Thanks for sending this summary along. It really helps to let us see
what you have in the pipeline. Most of this stuff is _really_
exciting. See my comments inline.
"Ben Wing" <ben(a)666.com> writes:
I went through just now and looked through the diff of
"fixup", one of my
workspaces and perhaps the largest.
Following is an approximate list of the contents:
1. Cleanup configure, redo configure and various other code so that GTK and
X support are independent and both possible at once
Sounds like a good idea. Personally, I think migrating completely to
autoconf 2.59 would be fine for the 21.5 (22.0) release.
2. HAVE_SHLIB -> HAVE_MODULES
3. has-modeline-p -> modeline-visible-p
4. Move set-extent-* accessors to Lisp
5. Sync font-lock with FSF 21.2
This _sounds_ like a win, but how disruptive would this be?
6. Create a "splash frame" that pops up early, before
XEmacs loads the init
file, similar to the way many modern apps work; add hackery to support this
(e.g. "no-title-bar" frame property)
Personally, I'd rather not slow down startup at all, but I'm open to
7. Add code to optionally install hyper-apropos as the standard help
8. Add define-minor-mode and other constructs to
9. Load custom file before init file
As Michael has pointed out, I think we've discussed this one to death,
and I wouldn't want to see a change in this area.
10. define string-to-syntax as alias for syntax-string-to-code
11. Rewrite the text property implementation for speed (possibly not
finished); also implement FSF-compatible front-sticky, rear-nonsticky, etc.
+;; We used to create one extent for each distinct property; that is, if a
+;; range of text has two text-properties on it, there would be two extents.
+;; The problem is that the extent code gets much slower in this case,
+;; especially when you have one extent that straddles the entire buffer --
+;; and this is exactly what happens with lazy-lock, which sets
+;; `lazy-lock-fontified' to t on all regions that are up-to-date.
+;; Therefore, we now use just one extent to track all text properties in a
+;; region, and have *NO* overlapping text-property extents (#### Not
+;; actually true if duplicable and non-duplicable properties are mixed).
+;; The value of `text-prop' is a list indicating all properties being
Sounds really good. Potentially disruptive, but the gain is probably
worth the pain. Definitely needs to be finished, though.
12. Mule-ize all of GTK code
13. Factor out duplicated X/GTK event key code into event-xlike.c; likewise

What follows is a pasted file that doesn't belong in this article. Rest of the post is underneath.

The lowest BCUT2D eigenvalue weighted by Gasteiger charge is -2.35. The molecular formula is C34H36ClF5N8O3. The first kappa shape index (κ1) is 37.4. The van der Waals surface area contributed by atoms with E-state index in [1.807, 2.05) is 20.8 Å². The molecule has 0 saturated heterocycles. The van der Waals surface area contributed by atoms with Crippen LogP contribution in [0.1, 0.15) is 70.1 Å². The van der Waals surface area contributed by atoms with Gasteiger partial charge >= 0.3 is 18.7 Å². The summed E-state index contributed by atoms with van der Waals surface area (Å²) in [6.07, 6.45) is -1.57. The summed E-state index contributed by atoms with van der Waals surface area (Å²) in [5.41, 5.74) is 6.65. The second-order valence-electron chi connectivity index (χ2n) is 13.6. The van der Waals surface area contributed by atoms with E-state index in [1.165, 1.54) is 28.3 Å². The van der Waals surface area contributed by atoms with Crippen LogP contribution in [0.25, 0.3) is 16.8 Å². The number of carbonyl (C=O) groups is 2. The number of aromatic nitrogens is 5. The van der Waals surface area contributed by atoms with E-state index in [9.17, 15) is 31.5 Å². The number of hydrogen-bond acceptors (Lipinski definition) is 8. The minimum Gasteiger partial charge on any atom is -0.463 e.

for duplicated gccache code
14. Add (unimplemented) stubs for (set-)char-table-parent
15. Add weak-list, extent(+substructures) usage to memory-usage stats
16. Use LISP_STRING_TO_SIZED_EXTERNAL and friends in place of generic
TO_EXTERNAL_FORMAT in many places
17. LIST_LOOP -> OLD_LIST_LOOP
18. Correct some places in device-x.c etc. that incorrectly use Qctext
19. doprnt can now take data from lisp or C string (why?)
20. implement insert-(before-markers-)and-inherit separate from insert
21. Factor out duplicated X/MSW/GTK XBM and XFACE code
22. Add function write_string_to_lstream (used where?)
23. Type-correct rewriting in various places (int->Bytecount, char->Ascbyte,
So, my bottom line is that much of what you propose is great stuff -
big visionary changes that will help move the code base forward
(consolidating X/GTK, etc), most of the rest of it is conceptually ver
good but potentially very disruptive (perhaps buggy) stuff and the
last bit (init vs. customize) is not OK.
So, I don't think we can accept this whole-hog. If you were willing
to break out the pieces that the review board found unacceptable, I
would be grateful for you to check this in, provided:
1. You finished off the unfinished parts.
2. You posted the code (or checked it in on a branch) for a week or 2
so we could all build and experiment with it. Ideally, you'd give
us a little warning beforehand so we could clear our decks and
spend some time working with the new code. 1 or 2 weeks after you
send out the patch (or check in on a branch), I would be OK with
your checking in to 21.5,
3. This is probably the most important part - you have to promise to
stay around to work through the issues that will inevitably arise
after your checkins. You have made enormous contributions to the
XEmacs project, but when you disappear for long stretches of time,
the rest of us don't know how to proceed with the codebase. It's
as if in the evolution of the XEmacs project, we don't quite reach
the equilibrium part of the punctuated equilibrium, because you
almost deliver us to the next level but then you disappear. To be
fair, this time you have been much easier to work with and I know
that you have worked hard to get here. Also, there's no way to
tell if your RSI might act up, so you can't make promises on that
score, but I'm asking for a good faith promise that you will
attempt to stick with us and work with us as we use your code as
the basis for a revitalized XEmacs 22.0.
What do you think?